Parents of a deceased child brought claims against individual doctors employed by a private hospital and the University of Arizona. The parents also sued the hospital and related entities under a theory of vicarious liability, but failed to serve a notice of claim to any of the defendants under A.R.S. § 12-821.01. The trial court dismissed with prejudice the claims against individual doctors under § 12-821.01 because they were also State (University) employees but allowed the claims against the hospital, a private entity, to proceed.
In a special action, the Court of Appeals affirmed, holding that A.R.S. § 12-821.01 does not bar claims against private employers for acts of employees, even if claims against the employees are barred. The Court of Appeals distinguished prior cases in which a court’s finding that an employee was not liable barred vicarious liability for an employer, noting that none of the prior cases involved a defense available only to the employee. The Court of Appeals went on to hold that claim preclusion did not apply because (1) the hospital did not show the element of privity with the doctors and (2) the policies underlying the Notice of Claim Statute—notice to the government to allow for investigation and settlement—did not apply to a claim against a private employer.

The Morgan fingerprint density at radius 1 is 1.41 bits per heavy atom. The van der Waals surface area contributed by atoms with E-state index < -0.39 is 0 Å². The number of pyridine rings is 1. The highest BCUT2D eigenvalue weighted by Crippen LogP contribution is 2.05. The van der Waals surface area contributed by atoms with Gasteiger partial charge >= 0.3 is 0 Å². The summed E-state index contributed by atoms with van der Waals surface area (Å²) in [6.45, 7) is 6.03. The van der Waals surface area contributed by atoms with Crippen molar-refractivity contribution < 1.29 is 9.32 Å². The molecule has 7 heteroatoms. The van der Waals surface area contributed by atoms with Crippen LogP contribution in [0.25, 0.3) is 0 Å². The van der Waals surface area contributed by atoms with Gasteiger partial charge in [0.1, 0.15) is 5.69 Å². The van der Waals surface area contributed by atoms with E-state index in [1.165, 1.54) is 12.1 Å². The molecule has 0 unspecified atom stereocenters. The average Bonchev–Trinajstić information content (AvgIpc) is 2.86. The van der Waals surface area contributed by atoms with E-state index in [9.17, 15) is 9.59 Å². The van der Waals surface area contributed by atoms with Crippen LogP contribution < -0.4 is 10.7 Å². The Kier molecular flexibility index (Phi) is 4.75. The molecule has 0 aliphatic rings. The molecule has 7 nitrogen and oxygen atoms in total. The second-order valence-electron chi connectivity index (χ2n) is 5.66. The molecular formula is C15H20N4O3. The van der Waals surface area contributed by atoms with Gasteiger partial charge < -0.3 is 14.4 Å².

Judge Espinosa authored the opinion in which Judges Eppich joined. Judge Brearcliffe dissented, asserting that lack of liability for the employees should have barred any claim against the hospital employer.
Posted by: Travis Hunt